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McCaffrey Group, Inc. v. Superior Court (Jesus Cital)

California Court of Appeal, Fifth District

March 24, 2014

THE McCAFFREY GROUP, INC., Petitioner,
v.
THE SUPERIOR COURT OF FRESNO COUNTY, Respondent, JESUS CITAL, et al., Real Parties in Interest.

Original Proceeding: petition for writ of mandate Super. Ct. No. 11CECG01451, Alan M. Simpson and Kristi Culver Kapetan, Judges.

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COUNSEL

Jackson, DeMarco, Tidus & Peckenpaugh, Edward A. Galloway and Paige H. Gosney for Petitioner.

No appearance for Respondent.

Milstein Adelman, Fred M. Adelman, Mayo L. Makarczyk, and Jonathan P. Staffeldt for Real Parties in Interest.

OPINION

Gomes, J.

In this case, we are asked to determine the enforceability of provisions in home purchase contracts that require the homeowners to submit

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their construction defect claims to nonadversarial prelitigation procedures before proceeding with a lawsuit. Those procedures include providing the builder with notice of the claimed defect, giving the builder the right to inspect and correct it, and, if the homeowner is still unsatisfied, engaging in non-binding mediation. In contrast to the trial court, we find the provisions enforceable and grant the relief the petitioner seeks.

FACTUAL AND PROCEDURAL BACKGROUND

Petitioner The McCaffrey Group, Inc. (McCaffrey) constructed single-family homes in a Fresno development. Real parties in interest own 24 homes within the development. Nineteen of those homes are owned by 32 individuals who purchased their homes directly from McCaffrey (the original purchasers). Nine of the 19 homes were sold before 2003 using the 2001 version of McCaffrey’s “Combined Purchase and Sale Agreement and Joint Escrow Instructions” and “Homeowner Warranty;” the other ten homes were sold on or after January 1, 2003 using the 2003 version of McCaffrey’s “Combined Purchase and Sale Agreement and Joint Escrow Instructions” and “Homeowner Warranty and Claims Procedure.” Five of the 24 homes are owned by eight individuals who purchased their homes from someone other than McCaffrey after January 1, 2003 (the subsequent purchasers).

The distinction in purchase dates is significant because in 2002, the Legislature added Title 7 to division 2, part 2 of the Civil Code, (Civ. Code, § 895 et seq.; Sen. Bill No. 800 (2001-2002 Reg. Sess.), [1] which we will refer to as the Right to Repair Act or the Act.[2] The Act applies to new residential units where the seller signed the purchase agreement on or after January 1, 2003. It establishes a nonadversarial prelitigation procedure that a homeowner must initiate before bringing an action against the builder for alleged construction defects (the statutory procedure). The statutory procedure requires the homeowner to provide the builder with notice of the defects, and an opportunity to investigate and repair them. (§§ 910–938.) The builder, however, has the option of contracting for its own alternative nonadversarial prelitigation procedure (the contractual procedure) when the home is first sold. (§ 914, subd. (a).)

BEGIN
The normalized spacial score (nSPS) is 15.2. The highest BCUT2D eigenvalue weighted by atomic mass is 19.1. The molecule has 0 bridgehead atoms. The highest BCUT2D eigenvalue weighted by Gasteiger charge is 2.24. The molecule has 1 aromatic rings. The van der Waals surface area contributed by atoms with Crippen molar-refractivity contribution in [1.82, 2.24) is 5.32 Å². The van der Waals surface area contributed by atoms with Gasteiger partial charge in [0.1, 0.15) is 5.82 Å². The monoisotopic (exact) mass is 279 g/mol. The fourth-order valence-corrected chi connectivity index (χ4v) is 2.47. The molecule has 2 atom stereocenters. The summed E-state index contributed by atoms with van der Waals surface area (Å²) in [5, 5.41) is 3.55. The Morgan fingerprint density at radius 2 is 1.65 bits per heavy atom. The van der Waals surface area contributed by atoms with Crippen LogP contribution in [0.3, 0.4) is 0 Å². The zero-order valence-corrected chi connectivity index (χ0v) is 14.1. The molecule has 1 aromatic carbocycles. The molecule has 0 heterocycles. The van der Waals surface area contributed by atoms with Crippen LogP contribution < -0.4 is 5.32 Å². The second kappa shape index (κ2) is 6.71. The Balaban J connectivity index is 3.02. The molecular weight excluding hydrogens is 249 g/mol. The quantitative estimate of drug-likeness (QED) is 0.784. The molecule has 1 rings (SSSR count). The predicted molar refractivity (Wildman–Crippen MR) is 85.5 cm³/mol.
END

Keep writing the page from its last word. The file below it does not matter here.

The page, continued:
McCaffrey did so in this case, notifying the real parties in interest who purchased their homes on or after January 1, 2003, through a provision in their home warranties, that the “following contractual provisions for the nonadversarial resolution of claims are intended to, and do hereby, replace the

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Statutory nonadversarial procedures contained in Civil Code Sections 910-938. Homeowner hereby acknowledges the existence of such provisions and procedures and that the same impact the legal rights of Homeowner.” Both the real parties in interest and McCaffrey initialed this provision.

McCaffrey’s contractual procedure, set forth in both the 2001 and 2003 versions of the sale agreements and home warranties, contains the same two-step process for addressing disputes over alleged construction defects. The first step requires the homeowner to provide McCaffrey with written notice of the claimed defects and an opportunity to inspect and repair them.[3]